Sansa confided in Littlefinger. People are going to hate that. But did she actually make a mistake? Watch that scene carefully — she actually gets a lot of information out of him. Littlefinger basically reveals that he wants Arya dead, and that Brienne might be the one to do it. So what does Sansa do? She immediately sends Brienne away so Littlefinger's plan cannot be executed.

That's an interesting take, still it seems to me that their fight should end by explaining just a few key events, where did Arya find the message?

Sansa did try to get her to reason but wouldn't listen to her, she said to her what I said last week that Cersei forced her, maybe not by putting a knife in her throat but with the threat of killing their father, still Arya wouldn't have it, she's so narrow minded.

Also they have Bran there who could explain everything!

I don't think either will die because that's too dumb, both have survived greater horrors to meet an end for this dumb quarrel.

A couple more crucial things to note here. Arya made much of her lie detector test. Sansa appears to have passed it. Inevitable conclusion: Arya performs this test on Littlefinger and he fails.

Maybe Arya is playing a game, one that will lead to the demise of Little Finger...



Forgetting about the time that passes what happened in the north worked for me, from the moment Dany appears with two dragons I knew one had to go down, maybe this is dumb but I wonder if that dragon will shoot fire or ice...

I think Dany truly fell in love with Jon when he stays to fight instead of flying away, bravery and selflessness is a big thing for her.


That WW that Jon kills has been killed three times now, at least two by his hand here and in Hardhome, and one by Sam which I'm not sure if it's the same one.


Jeremy Blackman

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Re: Game of Thrones (spoilers)
« Reply #568 on: August 22, 2017, 06:47:02 PM »
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If you do the work you have to make the assumption that someone discovered a teleportation machine and that the show failed to mention it somehow.

Which instance of travel this season cannot be explained by the passage of time? The chronology seems pretty easy to understand.

Also they have Bran there who could explain everything!

Bran is not Bran, he is the three-eyed raven. The default position of the three-eyed raven is that he rarely gets directly involved. The exceptions are what make him interesting. And they need to remain that — exceptions. If Bran considers himself more of an interventionist, he probably sees that he needs to let events unfold to a certain point for things to line up properly. He and the show are both ahead of us.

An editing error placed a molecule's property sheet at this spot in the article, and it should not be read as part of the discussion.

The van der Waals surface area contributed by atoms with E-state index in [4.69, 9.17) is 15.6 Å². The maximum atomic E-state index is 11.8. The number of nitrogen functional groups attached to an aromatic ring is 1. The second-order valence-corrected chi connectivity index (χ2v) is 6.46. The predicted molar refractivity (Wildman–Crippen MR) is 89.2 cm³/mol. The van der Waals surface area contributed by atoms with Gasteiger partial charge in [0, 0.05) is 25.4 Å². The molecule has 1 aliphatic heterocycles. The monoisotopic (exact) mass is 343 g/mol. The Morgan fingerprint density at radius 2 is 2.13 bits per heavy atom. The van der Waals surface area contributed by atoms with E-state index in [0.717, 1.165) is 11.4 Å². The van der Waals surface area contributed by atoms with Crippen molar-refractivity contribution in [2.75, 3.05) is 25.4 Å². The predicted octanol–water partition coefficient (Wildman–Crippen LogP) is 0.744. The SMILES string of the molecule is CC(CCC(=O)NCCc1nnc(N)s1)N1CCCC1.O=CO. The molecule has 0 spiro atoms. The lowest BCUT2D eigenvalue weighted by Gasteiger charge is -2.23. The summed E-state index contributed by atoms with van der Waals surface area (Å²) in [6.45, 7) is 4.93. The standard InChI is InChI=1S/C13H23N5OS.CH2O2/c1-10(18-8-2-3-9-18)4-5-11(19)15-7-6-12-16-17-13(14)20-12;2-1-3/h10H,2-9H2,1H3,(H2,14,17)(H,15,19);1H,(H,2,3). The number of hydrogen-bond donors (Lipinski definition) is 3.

That WW that Jon kills has been killed three times now, at least two by his hand here and in Hardhome, and one by Sam which I'm not sure if it's the same one.

That can't be the same one, from what I understand. I don't think we really know how many proper white walkers there are. How many babies did Craster give up? If they catch someone alive, they can probably turn them into one too.
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polkablues

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Re: Game of Thrones (spoilers)
« Reply #569 on: August 22, 2017, 07:44:39 PM »
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Also they have Bran there who could explain everything!

Bran is not Bran, he is the three-eyed raven. The default position of the three-eyed raven is that he rarely gets directly involved. The exceptions are what make him interesting. And they need to remain that — exceptions. If Bran considers himself more of an interventionist, he probably sees that he needs to let events unfold to a certain point for things to line up properly. He and the show are both ahead of us.

I think it's also an important point that Bran (3ER), doesn't really know everything. He's capable of knowing everything, but Bran's training in the ways of three-eyed ravenry was massively truncated, and he's still figuring out how the hell it all works. At best, he can pick out bits and pieces from the overwhelming agglomerate of information that's flowing through him.
Now you're in the *spoiler* place.